Of the 50-plus defendants who have been sentenced for their role in the January 6 attack on the US Capitol, fewer than half were sent to jail for their crimes. Most received an assortment of lesser penalties, including brief terms of house arrest, a couple years of probation, four-figure fines or court-ordered community service, according to a CNN analysis.
The milestone of 50 sentencings was hit on Friday, a busy day in court, with six hearings on the schedule. Four defendants got probation Friday, including a pair of veterans from Wisconsin, while one man who stole a beer from House Speaker Nancy Pelosi’s office got 20 days in jail.
As federal prosecutors have brought cases against nearly 700 rioters, a heated debate has emerged over what justice should look like for such an unprecedented assault on democracy. This debate has raged on social media and in the halls of Congress. It has also played out among the two dozen judges handling the cases at the federal courthouse in Washington, DC.
After 50 sentencings, a split has developed on the bench: One group of judges has handed down stiffer punishments to rioters, including time behind bars. While a more skeptical group of judges have rebuffed the Justice Department and instead imposed fines and probation, which means the rioters will avoid jail but stay under government supervision for years to come.
This dynamic won’t last forever – this initial wave of guilty pleas and sentencings will eventually be followed up by dozens of more serious felony cases with longer prison terms. But for now, the dizzying array of outcomes has caused some headaches. Judges are questioning the department’s approach to January 6, and politicians from both sides have fanned the flames.
“It doesn’t look great that we’re taking a bunch of people who stormed the United States Capitol and letting them go home. Not a lot of people are spending a lot of time in jail,” said a Justice Department prosecutor with knowledge of the January 6 investigation who spoke to CNN on the condition of anonymity. “But jail isn’t always the best outcome. A lot of them are getting significant terms of supervised release and probation, so they’ve got to keep their nose clean.”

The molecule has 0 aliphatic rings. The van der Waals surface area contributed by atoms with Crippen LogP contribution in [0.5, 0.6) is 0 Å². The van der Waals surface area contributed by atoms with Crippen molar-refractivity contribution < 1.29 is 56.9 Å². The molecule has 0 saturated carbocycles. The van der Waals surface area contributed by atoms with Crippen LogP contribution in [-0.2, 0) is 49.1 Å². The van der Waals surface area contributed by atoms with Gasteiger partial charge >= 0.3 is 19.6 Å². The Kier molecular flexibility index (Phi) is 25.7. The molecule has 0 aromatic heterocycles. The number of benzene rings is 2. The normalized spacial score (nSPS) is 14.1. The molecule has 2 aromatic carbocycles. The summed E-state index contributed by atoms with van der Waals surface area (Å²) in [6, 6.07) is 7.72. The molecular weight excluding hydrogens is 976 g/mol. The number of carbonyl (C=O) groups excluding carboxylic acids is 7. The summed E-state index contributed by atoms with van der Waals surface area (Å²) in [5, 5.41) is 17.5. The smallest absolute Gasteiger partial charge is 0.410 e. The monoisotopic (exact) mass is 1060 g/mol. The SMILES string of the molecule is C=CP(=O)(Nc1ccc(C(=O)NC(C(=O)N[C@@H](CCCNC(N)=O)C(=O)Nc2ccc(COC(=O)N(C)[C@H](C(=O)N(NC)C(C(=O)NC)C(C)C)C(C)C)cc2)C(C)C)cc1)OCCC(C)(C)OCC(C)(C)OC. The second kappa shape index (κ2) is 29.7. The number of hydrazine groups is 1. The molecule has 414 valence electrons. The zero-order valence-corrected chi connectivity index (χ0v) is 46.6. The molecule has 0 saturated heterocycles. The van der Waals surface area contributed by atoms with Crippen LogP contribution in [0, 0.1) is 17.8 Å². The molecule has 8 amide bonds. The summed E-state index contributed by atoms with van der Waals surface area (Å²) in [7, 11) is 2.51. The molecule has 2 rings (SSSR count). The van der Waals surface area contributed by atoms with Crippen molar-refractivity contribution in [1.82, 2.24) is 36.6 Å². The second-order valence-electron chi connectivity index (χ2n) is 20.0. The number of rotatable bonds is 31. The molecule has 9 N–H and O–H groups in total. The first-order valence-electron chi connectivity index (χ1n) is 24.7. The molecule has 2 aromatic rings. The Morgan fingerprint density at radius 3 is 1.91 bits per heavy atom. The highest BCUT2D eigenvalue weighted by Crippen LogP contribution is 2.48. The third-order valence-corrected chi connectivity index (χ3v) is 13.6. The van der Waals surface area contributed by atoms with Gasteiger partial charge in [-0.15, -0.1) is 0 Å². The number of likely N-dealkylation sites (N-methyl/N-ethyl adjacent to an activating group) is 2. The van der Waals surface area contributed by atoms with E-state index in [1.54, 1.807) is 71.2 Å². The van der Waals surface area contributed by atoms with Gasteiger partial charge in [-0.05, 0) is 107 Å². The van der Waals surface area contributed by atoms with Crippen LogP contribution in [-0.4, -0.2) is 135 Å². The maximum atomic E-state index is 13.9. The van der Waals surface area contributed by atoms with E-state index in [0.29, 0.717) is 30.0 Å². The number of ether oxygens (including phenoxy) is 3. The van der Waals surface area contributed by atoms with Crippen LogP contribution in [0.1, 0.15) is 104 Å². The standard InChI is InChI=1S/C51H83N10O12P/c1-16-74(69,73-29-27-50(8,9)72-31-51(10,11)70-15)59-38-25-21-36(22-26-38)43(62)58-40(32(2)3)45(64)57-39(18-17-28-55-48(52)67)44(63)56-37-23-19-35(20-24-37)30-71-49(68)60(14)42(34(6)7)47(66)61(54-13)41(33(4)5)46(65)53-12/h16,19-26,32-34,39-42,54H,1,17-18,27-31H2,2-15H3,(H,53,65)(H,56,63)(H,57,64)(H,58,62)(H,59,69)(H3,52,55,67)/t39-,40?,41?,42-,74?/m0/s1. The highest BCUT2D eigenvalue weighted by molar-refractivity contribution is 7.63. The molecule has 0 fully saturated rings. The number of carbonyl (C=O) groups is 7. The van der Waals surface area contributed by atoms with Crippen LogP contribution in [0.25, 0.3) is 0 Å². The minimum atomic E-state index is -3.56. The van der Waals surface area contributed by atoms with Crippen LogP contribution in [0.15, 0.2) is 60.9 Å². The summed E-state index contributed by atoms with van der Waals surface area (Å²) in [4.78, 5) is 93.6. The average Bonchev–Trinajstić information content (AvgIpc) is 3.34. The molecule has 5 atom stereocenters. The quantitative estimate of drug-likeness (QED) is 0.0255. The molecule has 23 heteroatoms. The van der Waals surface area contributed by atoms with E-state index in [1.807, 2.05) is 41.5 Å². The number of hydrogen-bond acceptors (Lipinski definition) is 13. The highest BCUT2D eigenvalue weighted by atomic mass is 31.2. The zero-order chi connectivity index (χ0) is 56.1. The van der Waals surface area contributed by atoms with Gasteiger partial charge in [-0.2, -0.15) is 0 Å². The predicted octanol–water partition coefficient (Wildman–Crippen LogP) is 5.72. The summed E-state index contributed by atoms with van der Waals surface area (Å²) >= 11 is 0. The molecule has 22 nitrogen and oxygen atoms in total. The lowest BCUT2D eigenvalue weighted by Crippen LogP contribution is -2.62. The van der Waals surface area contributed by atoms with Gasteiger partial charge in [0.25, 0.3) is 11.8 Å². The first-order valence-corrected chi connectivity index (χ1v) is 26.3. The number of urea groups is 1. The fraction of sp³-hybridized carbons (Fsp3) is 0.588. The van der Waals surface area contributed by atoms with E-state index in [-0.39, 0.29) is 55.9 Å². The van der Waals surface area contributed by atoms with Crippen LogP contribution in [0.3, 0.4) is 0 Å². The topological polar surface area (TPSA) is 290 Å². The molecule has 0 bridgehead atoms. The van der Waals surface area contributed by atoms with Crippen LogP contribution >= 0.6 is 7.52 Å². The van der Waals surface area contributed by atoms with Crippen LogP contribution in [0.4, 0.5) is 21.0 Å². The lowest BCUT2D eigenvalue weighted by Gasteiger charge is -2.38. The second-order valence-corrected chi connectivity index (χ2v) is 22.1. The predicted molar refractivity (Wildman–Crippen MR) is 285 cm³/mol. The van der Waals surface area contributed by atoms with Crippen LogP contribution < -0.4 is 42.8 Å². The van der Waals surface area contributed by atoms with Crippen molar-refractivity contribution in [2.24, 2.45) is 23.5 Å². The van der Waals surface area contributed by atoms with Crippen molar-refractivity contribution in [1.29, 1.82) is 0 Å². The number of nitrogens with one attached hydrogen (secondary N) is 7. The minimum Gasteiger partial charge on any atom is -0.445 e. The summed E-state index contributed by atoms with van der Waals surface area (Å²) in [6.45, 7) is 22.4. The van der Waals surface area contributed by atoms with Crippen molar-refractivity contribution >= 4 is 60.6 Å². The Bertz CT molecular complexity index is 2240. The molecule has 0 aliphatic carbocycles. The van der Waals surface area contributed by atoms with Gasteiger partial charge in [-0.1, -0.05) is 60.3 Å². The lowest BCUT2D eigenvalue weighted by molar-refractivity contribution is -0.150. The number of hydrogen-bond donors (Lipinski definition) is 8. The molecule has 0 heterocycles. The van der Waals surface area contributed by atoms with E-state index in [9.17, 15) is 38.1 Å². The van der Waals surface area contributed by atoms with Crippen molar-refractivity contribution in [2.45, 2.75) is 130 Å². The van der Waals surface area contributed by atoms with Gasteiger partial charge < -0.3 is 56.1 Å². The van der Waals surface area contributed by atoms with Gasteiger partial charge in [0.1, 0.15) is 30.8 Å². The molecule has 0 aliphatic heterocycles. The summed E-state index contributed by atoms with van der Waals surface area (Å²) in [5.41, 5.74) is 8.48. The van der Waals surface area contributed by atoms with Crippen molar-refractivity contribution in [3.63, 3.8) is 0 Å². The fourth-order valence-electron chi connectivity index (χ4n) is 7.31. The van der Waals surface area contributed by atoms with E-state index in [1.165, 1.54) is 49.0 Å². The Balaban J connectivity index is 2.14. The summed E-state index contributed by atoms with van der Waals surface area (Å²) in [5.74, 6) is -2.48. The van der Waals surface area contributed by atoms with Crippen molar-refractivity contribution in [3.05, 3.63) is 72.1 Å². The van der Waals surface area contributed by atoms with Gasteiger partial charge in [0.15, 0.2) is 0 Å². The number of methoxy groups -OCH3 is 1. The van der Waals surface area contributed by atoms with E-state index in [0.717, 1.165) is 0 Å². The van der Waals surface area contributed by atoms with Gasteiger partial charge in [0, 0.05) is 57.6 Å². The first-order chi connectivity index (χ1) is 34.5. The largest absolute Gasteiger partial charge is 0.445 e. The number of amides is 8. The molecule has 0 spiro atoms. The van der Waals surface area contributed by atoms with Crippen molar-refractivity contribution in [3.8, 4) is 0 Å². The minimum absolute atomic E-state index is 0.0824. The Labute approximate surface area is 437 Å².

These wings of the court don’t fall along political lines. There are GOP-appointed skeptics, and some Democratic appointees handing down tough punishments. But the dynamic is nuanced.
This has also forced partisan players on both sides to contort their ideological views to fit the moment. Democratic lawmakers and activists are calling for more incarceration and want judges to throw the book at rioters, while many Republican officials and right-wing influencers have become newfound supporters of improving jail conditions for what they call “political prisoners.”
“You have this wild schism that is occurring in the public eye, with half the country saying these people were all violent and deserve to die in prison, and the other half saying they were simply exercising their rights to protest and to free speech,” said Al Watkins, a defense attorney who represented the so-called “QAnon shaman” and a few other defendants charged in the riot.
Crafting a ‘fair and just’ punishment
The nearly 700 cases are divided into two basic groups. The nonviolent rioters, who are only charged with misdemeanors. And then the felony cases, involving rioters who assaulted police, breached the Senate floor, destroyed property or conspired with far-right extremist groups.